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Rheumatology (Oxford). 2016 Nov;55(11):1959-1968. Epub 2016 Jul 31.

Treatment preferences of patients with early rheumatoid arthritis: a discrete-choice experiment.

Author information

1
Department of Medicine, University of Calgary, Calgary, Alberta glenhazlewood@gmail.com.
2
Institute of Health, Policy, Management and Evaluation, University of Toronto, Toronto, Ontario.
3
Department of Community Health Sciences, University of Calgary, Calgary, Alberta.
4
Department of Medicine and Institute of Health Policy, Management, and Evaluation, University of Toronto.
5
Toronto General Research Institute, University Health Network.
6
Division of Rheumatology, Mount Sinai Hospital, Toronto.
7
Department of Medicine, University Health Network/Mt Sinai Hospital, Toronto.
8
Southlake Regional Health Centre, Newmarket, Ontario, Canada.
9
Hospital for Special Surgery, New York, New York, USA.
10
Schulich School of Medicine and Dentistry, Western University, London, Ontario.
11
Department of Medicine, University of Calgary, Calgary, Alberta.
12
McCaig Institute for Bone and Joint Health, University of Calgary, Calgary, Alberta, Canada.

Abstract

OBJECTIVE:

To quantify the preferences of patients with early RA (ERA) with the benefits and harms of DMARDs.

METHODS:

We assessed patients' preferences using a discrete-choice experiment, an experimentally designed survey to measure trade-offs. Consecutive adult patients with ERA (<2 years since diagnosis) were presented 13 different sets of three treatment options described by eight attributes (clinical outcomes, risks and dosing regimens) and asked to choose one. From patients' responses we estimated the average importance of each attribute and explored preference heterogeneity through latent-class analysis.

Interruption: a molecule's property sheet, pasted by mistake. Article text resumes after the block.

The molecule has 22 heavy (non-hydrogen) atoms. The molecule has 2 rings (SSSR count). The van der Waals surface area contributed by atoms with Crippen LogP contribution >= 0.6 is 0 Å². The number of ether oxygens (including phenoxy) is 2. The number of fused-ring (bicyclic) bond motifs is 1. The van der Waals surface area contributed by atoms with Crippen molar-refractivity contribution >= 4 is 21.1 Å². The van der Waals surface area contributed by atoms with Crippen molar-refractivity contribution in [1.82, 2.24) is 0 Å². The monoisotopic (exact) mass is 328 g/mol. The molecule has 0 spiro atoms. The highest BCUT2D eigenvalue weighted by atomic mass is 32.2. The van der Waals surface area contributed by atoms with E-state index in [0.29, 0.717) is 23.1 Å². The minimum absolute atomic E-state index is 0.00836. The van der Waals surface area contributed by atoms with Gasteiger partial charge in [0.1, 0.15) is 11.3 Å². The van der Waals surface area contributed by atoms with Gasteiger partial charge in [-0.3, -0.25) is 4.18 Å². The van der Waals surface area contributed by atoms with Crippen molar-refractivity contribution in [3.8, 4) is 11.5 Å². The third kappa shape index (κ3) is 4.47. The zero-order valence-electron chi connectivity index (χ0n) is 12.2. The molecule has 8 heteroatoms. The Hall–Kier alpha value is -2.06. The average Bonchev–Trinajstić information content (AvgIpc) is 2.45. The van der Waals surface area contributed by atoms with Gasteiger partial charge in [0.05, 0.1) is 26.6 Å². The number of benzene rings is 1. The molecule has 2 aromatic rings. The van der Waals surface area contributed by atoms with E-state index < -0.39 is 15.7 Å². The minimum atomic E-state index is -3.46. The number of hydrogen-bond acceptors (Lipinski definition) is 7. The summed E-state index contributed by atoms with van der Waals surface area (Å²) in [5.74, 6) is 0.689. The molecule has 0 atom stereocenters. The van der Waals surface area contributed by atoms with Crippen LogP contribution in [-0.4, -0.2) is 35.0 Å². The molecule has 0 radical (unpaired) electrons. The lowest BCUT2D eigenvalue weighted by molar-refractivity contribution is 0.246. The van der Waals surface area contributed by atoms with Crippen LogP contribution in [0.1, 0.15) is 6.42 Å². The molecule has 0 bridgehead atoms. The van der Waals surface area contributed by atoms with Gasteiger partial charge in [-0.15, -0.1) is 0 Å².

RESULTS:

A total of 152 patients completed the survey (86% response rate): mean age 52 years, 63% female, disease duration 7.8 months. Treatment benefits (increasing the chance of a major symptom improvement and reducing the chance of serious joint damage) were most important. Of potential adverse events, a small risk of serious infections/possible increased risk of cancer was most important. Patients were willing to accept this risk for a 15% absolute increase in the chance of a major symptom improvement. Patients had an aversion to i.v. therapy, but were relatively indifferent to other dosing regimens. Through latent-class analysis, we identified two patient groups: 54% who were more risk averse, particularly to a possible risk of cancer/infection, and others who were highly benefit-driven.

CONCLUSION:

On average, patients with ERA were risk tolerant, but important differences in preferences were identified. In particular, a subgroup of patients may prefer to avoid treatments with a possible increased risk of cancer/infection if other effective options are available.

KEYWORDS:

anti-rheumatic agents; patient preference; rheumatoid arthritis

PMID:
27477807
DOI:
10.1093/rheumatology/kew280
[Indexed for MEDLINE]

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